Black Women: The Influencers of Social Media

Black women have a big influence on social media. Our influence ranges from Vine to Instagram. Viral stars are “inspired” by Black women. The IG baddie look is inspired by Black women.


Let’s start off with a more recent phenomenon, “Hot Girl Summer.” You couldn’t go anywhere in summer 2019 without somebody using that term. It was coined by the hot girl herself, Megan Thee Stallion. It started off as just a thing between her fans, majorly Black women and queer people at the time. With Black Twitter being as influential as it is, the term reached white people. White people started writing articles trying to figure out what this term was. Where did it come from? Is it a meme? (it’s not) Then it became commercialized. Brands like Forever 21, Wendy’s, and Maybelline started to commercialized it. Luckily, Megan was able to trademark her term. I hope she got her coins.

Since we’re starting off with terms, let’s take it back to 2014 when Vine still existed. Remember “on fleek”? Eyebrows on fleek! Hair on fleek! Remember when white people ran it into the ground? Remember they tried to credit Kendall Jenner with starting it? Like “hot girl summer,” white people were trying to decode what this foreign saying meant. It was being used in articles and on television. Celebrities were using it. This term was coined by a teenager named Peaches Monroe. She never received the credit she deserved. This happened to a lot to Black kids on Vine. They started the trends, and the white kids who copied them became famous. Sadly, this has happened to Black people throughout history.

Unfortunately, this may be repeating with the new app, Tik Tok. If you use social media, you’ve heard of the “Renegade” dance. It’s everywhere. The creator of this dance is Black teenager named, Jalaiah Harmon. When the dance took off, it was Addison Rae and Charli D’amelio who were credited. The girls made their own version of the dance. This made them Tik Tok stars. These girls were creating tutorials and teaching the dance to NBA cheerleaders as if it was theirs. Thankfully, Jalaiah and others helped make it known who the creator was. After receiving backlash, Addison and Charli featured Jalaiah in their video with the original dance. Harmon went on to appear on the Ellen Show and at the NBA All Star game. If you pay attention to Tik Tok dances, you will notice that many of these dances are inspired by the “Renegade” dance.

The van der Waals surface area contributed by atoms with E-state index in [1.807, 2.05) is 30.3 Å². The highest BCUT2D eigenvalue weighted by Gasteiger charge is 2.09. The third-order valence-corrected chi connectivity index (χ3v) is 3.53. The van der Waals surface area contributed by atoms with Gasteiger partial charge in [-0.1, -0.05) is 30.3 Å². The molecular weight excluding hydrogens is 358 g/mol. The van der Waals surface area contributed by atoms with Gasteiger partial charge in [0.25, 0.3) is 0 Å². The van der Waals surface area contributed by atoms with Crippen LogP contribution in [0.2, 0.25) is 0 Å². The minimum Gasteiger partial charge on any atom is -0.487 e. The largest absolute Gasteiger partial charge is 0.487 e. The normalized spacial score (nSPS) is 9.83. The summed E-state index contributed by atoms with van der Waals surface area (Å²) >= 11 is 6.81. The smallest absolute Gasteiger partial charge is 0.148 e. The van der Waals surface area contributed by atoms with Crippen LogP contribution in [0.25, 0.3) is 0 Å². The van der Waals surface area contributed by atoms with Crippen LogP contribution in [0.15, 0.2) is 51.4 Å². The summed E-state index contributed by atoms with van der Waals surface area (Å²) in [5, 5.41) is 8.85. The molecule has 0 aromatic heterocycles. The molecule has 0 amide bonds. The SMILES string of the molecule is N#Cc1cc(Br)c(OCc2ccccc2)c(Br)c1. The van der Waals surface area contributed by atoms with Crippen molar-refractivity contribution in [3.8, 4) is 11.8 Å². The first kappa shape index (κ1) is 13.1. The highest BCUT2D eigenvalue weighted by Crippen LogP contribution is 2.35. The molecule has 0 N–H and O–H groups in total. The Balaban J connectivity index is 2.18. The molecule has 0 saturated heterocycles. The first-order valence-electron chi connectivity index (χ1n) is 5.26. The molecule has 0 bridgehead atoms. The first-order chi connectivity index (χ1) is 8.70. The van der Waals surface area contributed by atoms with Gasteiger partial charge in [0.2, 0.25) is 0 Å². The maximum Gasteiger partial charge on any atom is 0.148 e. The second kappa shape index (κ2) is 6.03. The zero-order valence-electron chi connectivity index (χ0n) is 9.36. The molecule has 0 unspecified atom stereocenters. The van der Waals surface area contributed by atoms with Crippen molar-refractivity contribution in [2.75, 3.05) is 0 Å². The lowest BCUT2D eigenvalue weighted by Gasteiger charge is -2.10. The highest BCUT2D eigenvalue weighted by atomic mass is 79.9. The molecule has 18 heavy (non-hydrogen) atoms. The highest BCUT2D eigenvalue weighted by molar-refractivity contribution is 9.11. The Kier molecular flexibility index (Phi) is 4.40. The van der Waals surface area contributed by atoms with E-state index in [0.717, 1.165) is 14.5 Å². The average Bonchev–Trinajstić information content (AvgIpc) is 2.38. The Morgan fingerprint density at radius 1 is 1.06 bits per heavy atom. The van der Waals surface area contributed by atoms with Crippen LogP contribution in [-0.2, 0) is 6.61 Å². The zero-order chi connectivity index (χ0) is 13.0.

Now onto Instagram. Specifically, the “IG Baddie” look. The “IG Baddie” is inspired by the Kardashians. The Kardashians copy Black women and the “IG Baddies” copy the Kardashians. Most of these girls have the same look: , fake butts, spray tans, or foundation that is ten times darker than they are. Throw in some Black hairstyles that’ll likely damage their hair.Β  Some girls even go as far as to pretend be Black or racially ambiguous. Also known as “Blackfishing” or “Niggerfishing”. Isn’t it ironic that these non-Black women don’t get harassed for being artificial, but Black women do just for weaves?

The fashion of the “IG Baddie” is inspired by hood Black girls. You know the ones who were constantly dehumanized? Called hoodrats, ghetto, and trashy? Now ghetto is an aesthetic. Even soft ghetto is an aesthetic. What even is soft ghetto? Those fashion “trends” are recycled from the 90s and 2000s. Hood Black girls are the innovators. They created baddie fashion.

Black women’s influence on social media is evident. We inspire the slang, the fashion, even the features. When we point this out we’re gaslighted, even by our own. We get accused of being jealous and thinking we own something. You know because Black women are always angry and envious of non-Black women? Misogynoir exists. It’s the reason why we get negative labels for the same stuff non-Black people steal from us. We need to keep calling it out. Let it be known who the trendsetters of social media are: Black women.

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